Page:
1001 Reasons for Your Bad Trumpet Sound

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Just about every article I’ve ever read about tone production on the trumpet had to do with the process of getting a better sound. Unfortunately, it has been my experience that there are far more obstacles than there are processes. Any article that focuses only on the process is missing a great majority of what is wrong with most students’ sounds. It is false logic to assume that a student has a bad sound simply because he or she is not following the process correctly.

I have written about my approach to teaching sound recently. What I didn’t mention was that, even though my approach to teaching sound is more of a natural approach, I contrast that with a vigorous search for any of the 1001 obstacles that can cause a person to have a bad sound. I consider the two to be entirely different topics. Producing a good sound is not the same thing as conquering a bad sound.

In your lessons, I am constantly on guard and vigilant in my search for problems that would prevent you from achieving your best and most natural sound (even though you may be doing everything correctly). The problem is that there are literally hundreds of different kinds of problems that could work against your sound, ranging from equipment problems to chapped lips.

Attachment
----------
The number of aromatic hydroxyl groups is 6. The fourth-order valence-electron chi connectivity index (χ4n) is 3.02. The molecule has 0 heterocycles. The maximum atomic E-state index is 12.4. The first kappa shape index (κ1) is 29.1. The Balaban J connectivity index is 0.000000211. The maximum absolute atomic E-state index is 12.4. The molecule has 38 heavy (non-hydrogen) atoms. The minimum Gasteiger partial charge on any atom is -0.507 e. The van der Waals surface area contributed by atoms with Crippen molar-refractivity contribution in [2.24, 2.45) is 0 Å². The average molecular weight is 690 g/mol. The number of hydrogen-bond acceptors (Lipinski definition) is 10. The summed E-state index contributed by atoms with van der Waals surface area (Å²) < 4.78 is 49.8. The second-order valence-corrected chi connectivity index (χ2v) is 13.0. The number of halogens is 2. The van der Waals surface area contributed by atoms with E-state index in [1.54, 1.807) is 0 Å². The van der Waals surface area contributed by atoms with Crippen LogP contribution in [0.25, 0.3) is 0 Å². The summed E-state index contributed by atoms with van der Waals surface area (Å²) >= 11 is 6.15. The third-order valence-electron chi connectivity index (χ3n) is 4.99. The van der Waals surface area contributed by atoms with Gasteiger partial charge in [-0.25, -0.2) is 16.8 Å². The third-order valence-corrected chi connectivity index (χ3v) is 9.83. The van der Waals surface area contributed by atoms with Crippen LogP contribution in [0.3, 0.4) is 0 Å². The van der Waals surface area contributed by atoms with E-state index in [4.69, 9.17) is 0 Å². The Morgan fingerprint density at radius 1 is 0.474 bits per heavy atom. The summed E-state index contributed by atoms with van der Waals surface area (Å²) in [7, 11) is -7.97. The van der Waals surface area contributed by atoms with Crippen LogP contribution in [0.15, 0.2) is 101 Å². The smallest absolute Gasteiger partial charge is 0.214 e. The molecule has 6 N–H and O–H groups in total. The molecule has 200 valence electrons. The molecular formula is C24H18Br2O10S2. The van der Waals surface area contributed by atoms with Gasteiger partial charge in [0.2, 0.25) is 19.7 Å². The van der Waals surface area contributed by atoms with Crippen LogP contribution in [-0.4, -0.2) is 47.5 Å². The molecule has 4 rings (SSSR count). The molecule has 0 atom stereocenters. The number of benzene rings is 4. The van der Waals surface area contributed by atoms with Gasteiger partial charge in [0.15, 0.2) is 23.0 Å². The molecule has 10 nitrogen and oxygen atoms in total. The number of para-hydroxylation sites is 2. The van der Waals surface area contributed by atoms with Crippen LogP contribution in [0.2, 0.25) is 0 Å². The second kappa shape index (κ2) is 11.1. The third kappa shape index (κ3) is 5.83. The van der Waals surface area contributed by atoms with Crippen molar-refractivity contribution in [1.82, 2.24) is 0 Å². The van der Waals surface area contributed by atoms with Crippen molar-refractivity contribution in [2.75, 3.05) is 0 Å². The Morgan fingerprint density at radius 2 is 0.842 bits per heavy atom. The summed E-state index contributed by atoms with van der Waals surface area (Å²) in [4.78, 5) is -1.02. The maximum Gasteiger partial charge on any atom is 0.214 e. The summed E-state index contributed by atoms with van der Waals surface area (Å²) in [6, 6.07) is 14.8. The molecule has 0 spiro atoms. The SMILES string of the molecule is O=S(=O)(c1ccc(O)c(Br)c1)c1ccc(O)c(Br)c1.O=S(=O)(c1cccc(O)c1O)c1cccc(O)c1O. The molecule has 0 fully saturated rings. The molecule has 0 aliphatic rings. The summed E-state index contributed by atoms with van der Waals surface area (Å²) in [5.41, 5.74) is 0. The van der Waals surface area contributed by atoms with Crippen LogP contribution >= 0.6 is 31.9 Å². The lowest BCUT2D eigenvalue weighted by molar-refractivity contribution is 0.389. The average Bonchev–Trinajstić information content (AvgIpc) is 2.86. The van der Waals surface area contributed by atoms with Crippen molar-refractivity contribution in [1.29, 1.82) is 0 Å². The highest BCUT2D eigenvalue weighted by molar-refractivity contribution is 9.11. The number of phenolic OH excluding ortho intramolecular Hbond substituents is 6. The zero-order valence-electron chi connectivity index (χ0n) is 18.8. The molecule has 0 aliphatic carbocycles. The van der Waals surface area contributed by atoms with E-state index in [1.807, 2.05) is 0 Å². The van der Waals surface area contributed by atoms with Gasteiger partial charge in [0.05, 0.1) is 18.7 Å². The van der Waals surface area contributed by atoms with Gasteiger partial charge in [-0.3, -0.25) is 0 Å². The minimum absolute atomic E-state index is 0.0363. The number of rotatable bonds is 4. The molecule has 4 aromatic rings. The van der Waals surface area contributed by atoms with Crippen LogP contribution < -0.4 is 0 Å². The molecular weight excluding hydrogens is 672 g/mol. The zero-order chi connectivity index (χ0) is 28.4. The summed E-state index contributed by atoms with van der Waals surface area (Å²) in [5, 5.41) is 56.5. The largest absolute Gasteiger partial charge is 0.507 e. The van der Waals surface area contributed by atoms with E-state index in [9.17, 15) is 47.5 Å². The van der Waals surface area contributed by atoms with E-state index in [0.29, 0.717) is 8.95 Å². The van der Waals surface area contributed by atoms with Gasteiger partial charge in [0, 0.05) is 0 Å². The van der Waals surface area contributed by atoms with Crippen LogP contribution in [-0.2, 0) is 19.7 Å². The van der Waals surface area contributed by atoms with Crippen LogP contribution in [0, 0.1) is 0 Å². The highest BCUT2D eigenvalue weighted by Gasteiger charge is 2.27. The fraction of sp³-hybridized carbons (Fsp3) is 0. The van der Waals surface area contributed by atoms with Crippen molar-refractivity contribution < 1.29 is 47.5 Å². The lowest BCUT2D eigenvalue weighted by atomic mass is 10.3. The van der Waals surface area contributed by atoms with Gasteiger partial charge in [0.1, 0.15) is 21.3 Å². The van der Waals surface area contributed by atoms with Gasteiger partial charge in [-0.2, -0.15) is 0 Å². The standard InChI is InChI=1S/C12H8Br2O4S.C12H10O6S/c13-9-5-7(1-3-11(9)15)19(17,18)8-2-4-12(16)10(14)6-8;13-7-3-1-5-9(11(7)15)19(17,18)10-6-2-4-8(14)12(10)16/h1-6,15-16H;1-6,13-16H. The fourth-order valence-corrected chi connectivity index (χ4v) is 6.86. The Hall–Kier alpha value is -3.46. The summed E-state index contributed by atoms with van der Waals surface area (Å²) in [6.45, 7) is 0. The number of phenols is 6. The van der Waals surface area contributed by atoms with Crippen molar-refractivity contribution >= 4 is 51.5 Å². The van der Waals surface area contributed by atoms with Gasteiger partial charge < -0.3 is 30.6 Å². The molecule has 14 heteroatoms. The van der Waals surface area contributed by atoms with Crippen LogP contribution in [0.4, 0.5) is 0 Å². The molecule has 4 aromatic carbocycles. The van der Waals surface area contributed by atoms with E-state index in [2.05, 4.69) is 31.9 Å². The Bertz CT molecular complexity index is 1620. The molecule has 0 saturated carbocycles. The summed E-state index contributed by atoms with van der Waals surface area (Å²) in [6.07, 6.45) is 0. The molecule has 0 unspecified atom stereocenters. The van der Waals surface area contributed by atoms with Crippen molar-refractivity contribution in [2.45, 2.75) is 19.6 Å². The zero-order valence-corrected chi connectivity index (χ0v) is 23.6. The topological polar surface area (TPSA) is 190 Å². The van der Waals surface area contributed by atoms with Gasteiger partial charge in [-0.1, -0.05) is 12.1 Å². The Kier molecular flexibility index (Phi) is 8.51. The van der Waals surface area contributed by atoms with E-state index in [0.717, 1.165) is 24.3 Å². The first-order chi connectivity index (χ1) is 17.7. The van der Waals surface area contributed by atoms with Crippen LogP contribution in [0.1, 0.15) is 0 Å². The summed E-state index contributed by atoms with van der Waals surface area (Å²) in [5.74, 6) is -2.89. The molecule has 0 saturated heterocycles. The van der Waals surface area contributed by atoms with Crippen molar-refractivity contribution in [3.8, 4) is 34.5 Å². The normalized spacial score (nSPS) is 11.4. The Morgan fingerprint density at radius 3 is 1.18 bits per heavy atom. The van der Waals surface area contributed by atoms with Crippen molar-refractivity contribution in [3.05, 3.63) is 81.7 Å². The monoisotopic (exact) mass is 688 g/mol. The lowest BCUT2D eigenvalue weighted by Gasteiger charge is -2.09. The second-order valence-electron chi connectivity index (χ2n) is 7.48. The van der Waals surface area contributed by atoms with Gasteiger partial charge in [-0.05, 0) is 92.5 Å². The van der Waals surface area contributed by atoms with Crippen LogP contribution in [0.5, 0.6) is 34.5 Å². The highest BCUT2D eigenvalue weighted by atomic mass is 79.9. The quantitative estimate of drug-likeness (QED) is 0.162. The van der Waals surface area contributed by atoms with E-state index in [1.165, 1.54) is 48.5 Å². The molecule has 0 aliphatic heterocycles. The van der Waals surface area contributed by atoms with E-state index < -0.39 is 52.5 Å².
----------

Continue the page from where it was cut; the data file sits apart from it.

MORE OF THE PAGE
I understand that this seems to contradict what I wrote in my recent article titled Teaching Trumpet Sound. That contradiction is only superficial. I like to think of the work we do on tone production as a journey that only you can determine where you are heading. But when it comes to the obstacles you will face, I’m right there with you to hack them with a machete to clear your path. Clearing that path doesn’t get you to your final sound destination. You still have to make that journey. But the voyage is a lot easier when you don’t have to fight your way through a jungle of disadvantages.

This is one of the biggest reasons why having a qualified, experienced teacher is so important. Most of the time, when I discover something with a student that has caused his tone quality to suffer, the student never knew that thing was a problem. If it weren’t for me pointing it out for them, these students would have gone on for months or even years before they figured it out themselves. Of course, a younger, less experienced teacher will not be able to recognize these issues as well. So it pays to study with someone who does have that experience.

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